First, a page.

From miniature versions of adult styles to functional high-chair designs, chairs made specially for small children are a fascinating byway in the history of furniture.
Special chairs have been made for children since at least the 16th century. The great majority of children's chairs made since that time were scaled-down copies of whatever styles were currently fashionable for adults.
Well-carved walnut children's chairs have survived from the 18th century in some numbers. This is because the hard use and constant cleaning they got made them less susceptible than other chairs of the period to woodworm, the scourge of walnut.
Later mahogany chairs, too, stood up well to the rigours of childhood use, and bentwood chairs were imported in great numbers from Austria in the second half of the 19th century. However, the majority of antique children's chairs that you're likely to find today will have been made in various country styles, often in durable scrubbed oak or beechwood, while simple chairs fashioned from plain pine, with turned legs and side rails and rush seats, have been made since the 17th century.
MUSIC AND MOVEMENT
Another, rarer form of chair made specially for children had some sort of novelty incorporated. Several of them had a musical box under the seat which played when the child sat down, while others had bells or rattles attached.
As well as the ever-popular small rocking chair, there were other seats made to lull fractious children with the delights of motion. Some Victorian chairs had bouncing seats fitted with springs; sometimes it was the child who produced the motive power, while other types needed an adult to turn a handle.
In the Edwardian period, children were increasingly given access to fashionable drawing rooms, and decorative rather than plain and functional chairs were provided for their use, including oak 'Country Chippendale' armchairs in walnut and high-backed dining chairs used in conjunction with low tables for eating.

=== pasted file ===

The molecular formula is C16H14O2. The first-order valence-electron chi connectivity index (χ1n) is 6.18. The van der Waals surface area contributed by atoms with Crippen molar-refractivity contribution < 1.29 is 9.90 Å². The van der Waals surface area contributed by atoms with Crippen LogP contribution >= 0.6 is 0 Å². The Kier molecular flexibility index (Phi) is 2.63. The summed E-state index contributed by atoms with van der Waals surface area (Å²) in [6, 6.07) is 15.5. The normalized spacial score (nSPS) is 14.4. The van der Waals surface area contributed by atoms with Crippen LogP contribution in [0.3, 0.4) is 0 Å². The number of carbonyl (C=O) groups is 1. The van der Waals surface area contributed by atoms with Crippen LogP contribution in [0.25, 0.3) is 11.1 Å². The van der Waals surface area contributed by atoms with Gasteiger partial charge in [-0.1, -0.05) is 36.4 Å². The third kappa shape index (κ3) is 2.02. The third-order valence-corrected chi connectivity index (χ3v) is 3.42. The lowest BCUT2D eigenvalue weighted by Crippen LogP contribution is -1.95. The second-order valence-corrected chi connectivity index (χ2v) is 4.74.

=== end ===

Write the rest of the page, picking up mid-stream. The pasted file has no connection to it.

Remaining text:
Children who ate with their parents sat on high chairs. Plain high chairs - standard chairs but with longer legs, shorter backs, a footrest and perhaps a crossbar between the arms to prevent the child from toppling forwards were made from the 17th century on, but mechanical high chairs, which could be set in various
different positions, were a late 19th-century innovation.
There are two main reasons for collecting children's chairs. The most obvious one, of course, is so that children can use them. In this
case, your best bet is to look for country varieties, sturdily made in hardwood.
These can be very reasonably priced indeed, especially ones from the last 100 years or so, and can be found in second-hand furniture shops, small auctions and perhaps in antiques markets. They also tend to turn up at garage and house sales. As children grow up, chairs are often sold on, rather than handed down as part of an inheritance.
Children's chairs are also one of the few items of furniture small enough to display as ornaments. A group of miniature versions of fine adult chairs, or ones that have been upholstered in visually appealing fabrics, looks very well clustered in the corner of a living room. Such high-quality chairs may be found in antique furniture shops and auctions as well as second-hand dealers and house sales.
Before the introduction of the mechanical high chair, children were able to eat at the family dinner table sitting on a child's chair that was fixed to a table-like stand. When the meal was over, the chair could be unbolted and lifted down to floor level. Chairs of this kind have survived in some numbers. If you're thinking of buying one, make sure the bolts, which were usually made of brass, are secure.
It's a good general rule in buying high chairs (of any kind) in particular and children's chairs in general to check for safety before you buy. They are likely to have had some hard wear, not least from children who continued to sit on them long after they had outgrown them. Check that the joints are sound and have not been obviously repaired.
Mechanical high chairs were the height of fashion for late 19th and early 2Oth century toddlers. They could be set in various positions, either high, low or as a rocker. In the low position, the child could be trundled round the room on cast iron wheels. With the tray swung back, the child could sit at an adult table. As the tray had to be lifted before the chair could be folded away, it could not
collapse in use. The frames were made of beech or birch, which was either stained, as here, or painted white, according to the fashion of the times. The chair itself was covered with real or synthetic leather so that it could be wiped down easily.